Note the high discrepancy in cards issued across such a relatively short spectrum of fouls-called per match. This seems to confirm what the data was already suggesting: some referees are more inclined to give out yellows despite calling a similar number of fouls as their counterparts.
As a final look into the relationship between fouls and punishment, take a look at the graph of dismissals against fouls-given:
As expected, Toledo and Penso remain at the top, but the grouping of the main body of referees may actually be reason to take heart with most MLS refs. The tendency to dismiss a player does not seem to increase with referees who tend to call more fouls, suggesting that for the most part referees only tend to dismiss players in egregious situations.
Certainly, Toledo and Penso are two of the harshest refs in MLS. They’re certainly the most avid bookkeepers in our data set. This of course, sparks the eternal debate of whether harsh referees are good ones, but I’ll let that one play out in the comments.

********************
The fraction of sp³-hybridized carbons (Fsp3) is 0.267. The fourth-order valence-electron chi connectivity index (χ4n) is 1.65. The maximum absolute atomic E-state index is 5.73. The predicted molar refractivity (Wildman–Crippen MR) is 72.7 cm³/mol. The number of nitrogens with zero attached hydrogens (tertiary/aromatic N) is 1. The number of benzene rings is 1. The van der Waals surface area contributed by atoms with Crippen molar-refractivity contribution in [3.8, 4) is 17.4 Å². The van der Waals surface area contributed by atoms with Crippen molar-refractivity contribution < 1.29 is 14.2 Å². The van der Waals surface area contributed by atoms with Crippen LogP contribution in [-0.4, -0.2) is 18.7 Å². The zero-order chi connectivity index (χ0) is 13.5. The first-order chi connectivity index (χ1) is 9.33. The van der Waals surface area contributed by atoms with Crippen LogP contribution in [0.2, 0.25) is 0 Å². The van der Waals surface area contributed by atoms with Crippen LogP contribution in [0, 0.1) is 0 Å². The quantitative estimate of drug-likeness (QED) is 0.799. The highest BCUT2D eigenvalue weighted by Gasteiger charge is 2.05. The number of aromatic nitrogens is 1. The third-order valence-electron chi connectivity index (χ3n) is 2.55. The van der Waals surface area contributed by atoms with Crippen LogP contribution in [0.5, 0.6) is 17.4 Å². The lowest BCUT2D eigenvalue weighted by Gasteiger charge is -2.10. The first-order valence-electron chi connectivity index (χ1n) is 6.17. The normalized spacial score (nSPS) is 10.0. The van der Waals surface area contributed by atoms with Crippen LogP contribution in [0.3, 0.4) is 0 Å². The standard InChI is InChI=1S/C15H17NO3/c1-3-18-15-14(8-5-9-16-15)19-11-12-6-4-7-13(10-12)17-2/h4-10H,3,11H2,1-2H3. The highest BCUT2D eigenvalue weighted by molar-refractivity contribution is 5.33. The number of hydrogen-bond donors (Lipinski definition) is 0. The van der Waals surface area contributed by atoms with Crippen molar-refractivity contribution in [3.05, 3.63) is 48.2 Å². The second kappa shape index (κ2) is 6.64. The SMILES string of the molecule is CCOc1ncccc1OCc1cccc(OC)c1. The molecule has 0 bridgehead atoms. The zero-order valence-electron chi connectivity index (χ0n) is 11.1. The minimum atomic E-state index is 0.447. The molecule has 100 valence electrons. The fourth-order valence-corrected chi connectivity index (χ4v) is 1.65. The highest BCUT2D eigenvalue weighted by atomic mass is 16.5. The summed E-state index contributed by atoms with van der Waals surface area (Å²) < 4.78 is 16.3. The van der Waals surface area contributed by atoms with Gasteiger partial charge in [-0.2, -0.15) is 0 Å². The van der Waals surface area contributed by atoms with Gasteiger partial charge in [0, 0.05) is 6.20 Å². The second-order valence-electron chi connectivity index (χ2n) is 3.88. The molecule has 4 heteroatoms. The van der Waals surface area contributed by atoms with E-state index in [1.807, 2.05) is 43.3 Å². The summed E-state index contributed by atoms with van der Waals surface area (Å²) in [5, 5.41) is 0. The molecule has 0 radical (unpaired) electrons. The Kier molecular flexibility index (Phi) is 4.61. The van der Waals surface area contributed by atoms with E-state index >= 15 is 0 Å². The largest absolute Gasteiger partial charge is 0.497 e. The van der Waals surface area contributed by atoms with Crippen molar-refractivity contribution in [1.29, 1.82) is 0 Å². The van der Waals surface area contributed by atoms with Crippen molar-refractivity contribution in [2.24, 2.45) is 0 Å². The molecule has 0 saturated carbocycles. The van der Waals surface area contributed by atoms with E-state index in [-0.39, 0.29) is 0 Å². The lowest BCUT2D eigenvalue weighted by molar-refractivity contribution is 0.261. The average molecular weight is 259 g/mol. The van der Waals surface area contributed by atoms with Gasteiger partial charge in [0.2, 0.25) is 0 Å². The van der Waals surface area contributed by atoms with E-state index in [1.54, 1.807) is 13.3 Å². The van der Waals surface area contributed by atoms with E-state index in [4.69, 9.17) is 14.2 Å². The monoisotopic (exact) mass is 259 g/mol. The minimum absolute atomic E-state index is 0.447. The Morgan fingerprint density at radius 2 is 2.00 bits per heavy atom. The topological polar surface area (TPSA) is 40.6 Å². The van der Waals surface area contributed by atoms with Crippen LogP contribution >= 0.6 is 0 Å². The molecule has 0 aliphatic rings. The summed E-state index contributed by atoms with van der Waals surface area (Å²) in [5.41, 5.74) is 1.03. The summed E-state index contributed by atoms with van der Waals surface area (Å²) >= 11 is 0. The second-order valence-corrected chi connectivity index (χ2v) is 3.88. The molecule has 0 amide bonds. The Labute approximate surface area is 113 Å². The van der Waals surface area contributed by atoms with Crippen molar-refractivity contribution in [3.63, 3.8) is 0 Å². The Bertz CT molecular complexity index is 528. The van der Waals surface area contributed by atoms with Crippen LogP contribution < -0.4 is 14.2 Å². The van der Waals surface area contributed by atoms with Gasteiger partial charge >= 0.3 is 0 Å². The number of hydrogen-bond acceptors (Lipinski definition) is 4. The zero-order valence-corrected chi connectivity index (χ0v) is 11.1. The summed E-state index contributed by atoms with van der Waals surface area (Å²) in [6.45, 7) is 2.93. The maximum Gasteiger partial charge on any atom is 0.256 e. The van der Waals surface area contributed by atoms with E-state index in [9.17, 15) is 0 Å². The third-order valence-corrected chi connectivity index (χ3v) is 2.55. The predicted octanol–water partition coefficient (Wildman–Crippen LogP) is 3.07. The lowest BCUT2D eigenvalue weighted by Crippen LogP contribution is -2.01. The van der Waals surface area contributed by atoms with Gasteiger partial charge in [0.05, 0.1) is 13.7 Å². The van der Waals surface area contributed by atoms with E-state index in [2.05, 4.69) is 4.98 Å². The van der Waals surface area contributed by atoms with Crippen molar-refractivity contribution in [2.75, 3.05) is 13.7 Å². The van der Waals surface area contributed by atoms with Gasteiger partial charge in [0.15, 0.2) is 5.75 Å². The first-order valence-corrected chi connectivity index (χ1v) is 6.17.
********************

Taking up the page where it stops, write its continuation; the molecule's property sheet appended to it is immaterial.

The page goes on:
It hardly comes as a revelation that different referees call the game differently. It is interesting, though, to attempt to chart these tendencies from a mathematical standpoint and display them for further consideration.
Obviously, there are issues presented with the data here. First, this study makes no attempt to determine how many of these cards were given justly or were the result of referee error. What is more, looking at a referee’s entire body of work will only the show net average of the referee that he has been, not necessarily what he is or will be (like players, referees go through periods of good and bad form).
Still, this data shows that the Sounders can expect very different things out of a match depending on who is in the center of all the action. Brian Schmetzer doesn’t seem like the sort of coach to tailor his tactics to a referee’s tendencies, but the club may want to start giving players a heads up if the ref has been handing out a lot of business cards lately.
And if you’re ever looking to two-foot the guy who took the last hotdog at the barbecue, hold out for a Marrufo match.